EP 83: Should You Consider Legal Separation instead of Divorce?


Episode 83 of the Divorce and Your Money Show discusses legal separation.

Oftentimes, before committing to a divorce, you may consider a legal separation—which is a way to split up your life without getting legally divorced.  Be sure to check your state’s laws about the implications of legal separation, as they vary from state to state.

Separation agreements are often necessary. They resemble the legal negotiations for a full divorce.  However, separations can last longer than you might think, and you need to structure them appropriately.

There are many personal, financial, and legal reasons to consider a separation before a divorce.  For instance, separation can be a trial period before you commence with a full divorce.

Often, the issues that you negotiate about can be the blueprint for a more complex divorce.

You can avoid increased spousal debt by separating finances.  Alternatively, you can protect financial windfalls (including bonuses and inheritances) from being considered marital property.  A legal separation can have tax implications as well. Check out “Your Easy 2017 Guide to Taxes in Divorce,” which is coming in early 2017.

Other financial benefits of separation include health insurance benefits, social security benefits, and estate planning.  If you are on your spouse’s plan (or vice versa), there can be advantages to keeping the coverage intact.

If you remain married for 10 years, you are eligible for Spousal Social Security. Therefore, it can be beneficial to remain married—but legally separate— if you are close to the 10-year mark.

Finally, if you have a complex estate plan with many moving parts, it may be beneficial and cost-effective to be legally separated, rather than divorced.

Regardless, be sure to check with your state. When contemplating the full ramifications of a divorce, consider the implications of a legal separation.

Key Learning Points

  • States vary, but over 40 states have provisions for legal separation.
  • Non-Financial Reasons
    • Separation is a trial period to see if separation is something that you are ready for.
    • Separation can serve as a blueprint for the divorce proceedings.
  • Financial Reasons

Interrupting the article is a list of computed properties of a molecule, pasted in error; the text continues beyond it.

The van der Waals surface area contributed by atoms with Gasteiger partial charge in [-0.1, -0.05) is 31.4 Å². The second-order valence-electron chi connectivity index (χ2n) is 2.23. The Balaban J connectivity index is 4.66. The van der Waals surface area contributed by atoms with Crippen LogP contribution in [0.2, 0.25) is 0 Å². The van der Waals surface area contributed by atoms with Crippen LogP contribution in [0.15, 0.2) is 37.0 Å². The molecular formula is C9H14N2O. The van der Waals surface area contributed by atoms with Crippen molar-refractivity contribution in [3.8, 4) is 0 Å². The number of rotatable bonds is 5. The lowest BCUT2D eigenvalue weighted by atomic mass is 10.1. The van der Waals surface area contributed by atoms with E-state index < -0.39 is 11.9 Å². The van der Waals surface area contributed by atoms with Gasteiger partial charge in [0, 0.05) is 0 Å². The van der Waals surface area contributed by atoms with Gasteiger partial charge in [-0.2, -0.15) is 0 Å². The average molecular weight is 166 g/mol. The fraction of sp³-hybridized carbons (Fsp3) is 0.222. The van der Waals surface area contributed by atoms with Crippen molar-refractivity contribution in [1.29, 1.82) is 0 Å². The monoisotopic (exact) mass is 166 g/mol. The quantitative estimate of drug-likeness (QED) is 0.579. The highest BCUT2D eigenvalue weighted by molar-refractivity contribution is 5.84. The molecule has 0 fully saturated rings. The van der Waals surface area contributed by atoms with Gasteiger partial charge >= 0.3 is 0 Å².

• Liability Protection - Safeguard yourself from your spouse’s debt.
    • Financial Windfalls - During the separation, protect bonuses or inheritances from being included as marital property.
    • Tax Implications - You can still file jointly, but filing as an individual can be helpful. (Look for the upcoming course!)
    • Health Insurance - Stay on your spouse's insurance plan(s).
    • Social Security Benefits - If you are married for 10 years, you are eligible for Spousal Social Security.
    • Estate Planning - You can avoid updating a complex estate plan.

 Thank you for listening to the Divorce and Your Money Show. Visit us at www.divorceandyourmoney.com and be sure to check out the NEW courses Steps to Take Before Divorce and How to Get a Divorce without Losing Everything.

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Shawn Leamon, MBA, CDFA

Dallas, Texas

Shawn C. H. Leamon is Managing Partner of LaGrande Global, a firm that helps successful families manage large financial transitions like divorce, inheritance and selling a business.

He earned his Bachelor of Arts from Dartmouth College, double majoring in Economics and Philosophy, and his Masters in Business Administration at Spain’s IE Business School.

Before founding LaGrande Global, Shawn helped manage $1.1 billion in client assets at Bernstein Global Wealth Management. He also worked as a credit research analyst at J.P. Morgan. He is a Certified Divorce Financial Analyst, and he has been an advisor to numerous high-stakes divorce cases.

Shawn is the author of two well-received finance books: Managing Private Wealth: Principles, and Divorce and Your Money: The No-Nonsense Guide, both published in 2016.

In his spare time, Shawn is an ultra-endurance athlete and has competed in events as long as 24 hours. He is an Eagle Scout and a member of the Alumni Board of Greenhill School.